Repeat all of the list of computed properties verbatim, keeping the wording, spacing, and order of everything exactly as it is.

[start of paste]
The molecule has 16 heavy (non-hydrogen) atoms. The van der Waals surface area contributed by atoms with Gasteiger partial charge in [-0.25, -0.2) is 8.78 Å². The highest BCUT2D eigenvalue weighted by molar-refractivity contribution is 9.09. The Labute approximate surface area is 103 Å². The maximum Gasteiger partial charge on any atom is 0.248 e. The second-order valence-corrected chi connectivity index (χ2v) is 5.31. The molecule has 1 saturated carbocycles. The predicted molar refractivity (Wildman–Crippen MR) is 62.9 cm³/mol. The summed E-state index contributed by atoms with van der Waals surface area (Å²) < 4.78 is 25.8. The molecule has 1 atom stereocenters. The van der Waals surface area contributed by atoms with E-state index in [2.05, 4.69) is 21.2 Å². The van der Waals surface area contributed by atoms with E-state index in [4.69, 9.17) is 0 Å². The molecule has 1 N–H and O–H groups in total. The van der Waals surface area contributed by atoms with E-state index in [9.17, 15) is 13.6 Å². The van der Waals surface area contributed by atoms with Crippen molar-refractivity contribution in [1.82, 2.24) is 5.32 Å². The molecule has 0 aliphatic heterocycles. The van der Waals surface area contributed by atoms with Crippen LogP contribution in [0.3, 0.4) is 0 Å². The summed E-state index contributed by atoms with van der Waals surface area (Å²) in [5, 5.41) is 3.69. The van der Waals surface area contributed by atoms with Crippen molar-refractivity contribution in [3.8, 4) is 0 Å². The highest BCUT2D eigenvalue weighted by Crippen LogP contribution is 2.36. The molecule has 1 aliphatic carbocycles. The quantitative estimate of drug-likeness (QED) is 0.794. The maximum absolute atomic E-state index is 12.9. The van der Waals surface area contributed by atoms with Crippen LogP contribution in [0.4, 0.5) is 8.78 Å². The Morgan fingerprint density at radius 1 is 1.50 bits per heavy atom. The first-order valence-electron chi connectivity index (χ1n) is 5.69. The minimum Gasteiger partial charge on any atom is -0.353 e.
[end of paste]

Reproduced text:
The molecule has 16 heavy (non-hydrogen) atoms. The van der Waals surface area contributed by atoms with Gasteiger partial charge in [-0.25, -0.2) is 8.78 Å². The highest BCUT2D eigenvalue weighted by molar-refractivity contribution is 9.09. The Labute approximate surface area is 103 Å². The maximum Gasteiger partial charge on any atom is 0.248 e. The second-order valence-corrected chi connectivity index (χ2v) is 5.31. The molecule has 1 saturated carbocycles. The predicted molar refractivity (Wildman–Crippen MR) is 62.9 cm³/mol. The summed E-state index contributed by atoms with van der Waals surface area (Å²) < 4.78 is 25.8. The molecule has 1 atom stereocenters. The van der Waals surface area contributed by atoms with E-state index in [2.05, 4.69) is 21.2 Å². The van der Waals surface area contributed by atoms with E-state index in [4.69, 9.17) is 0 Å². The molecule has 1 N–H and O–H groups in total. The van der Waals surface area contributed by atoms with E-state index in [9.17, 15) is 13.6 Å². The van der Waals surface area contributed by atoms with Crippen molar-refractivity contribution in [1.82, 2.24) is 5.32 Å². The molecule has 0 aliphatic heterocycles. The van der Waals surface area contributed by atoms with Crippen LogP contribution in [0.3, 0.4) is 0 Å². The summed E-state index contributed by atoms with van der Waals surface area (Å²) in [5, 5.41) is 3.69. The van der Waals surface area contributed by atoms with Crippen molar-refractivity contribution in [3.8, 4) is 0 Å². The highest BCUT2D eigenvalue weighted by Crippen LogP contribution is 2.36. The molecule has 1 aliphatic carbocycles. The quantitative estimate of drug-likeness (QED) is 0.794. The maximum absolute atomic E-state index is 12.9. The van der Waals surface area contributed by atoms with Crippen LogP contribution in [0.4, 0.5) is 8.78 Å². The Morgan fingerprint density at radius 1 is 1.50 bits per heavy atom. The first-order valence-electron chi connectivity index (χ1n) is 5.69. The minimum Gasteiger partial charge on any atom is -0.353 e.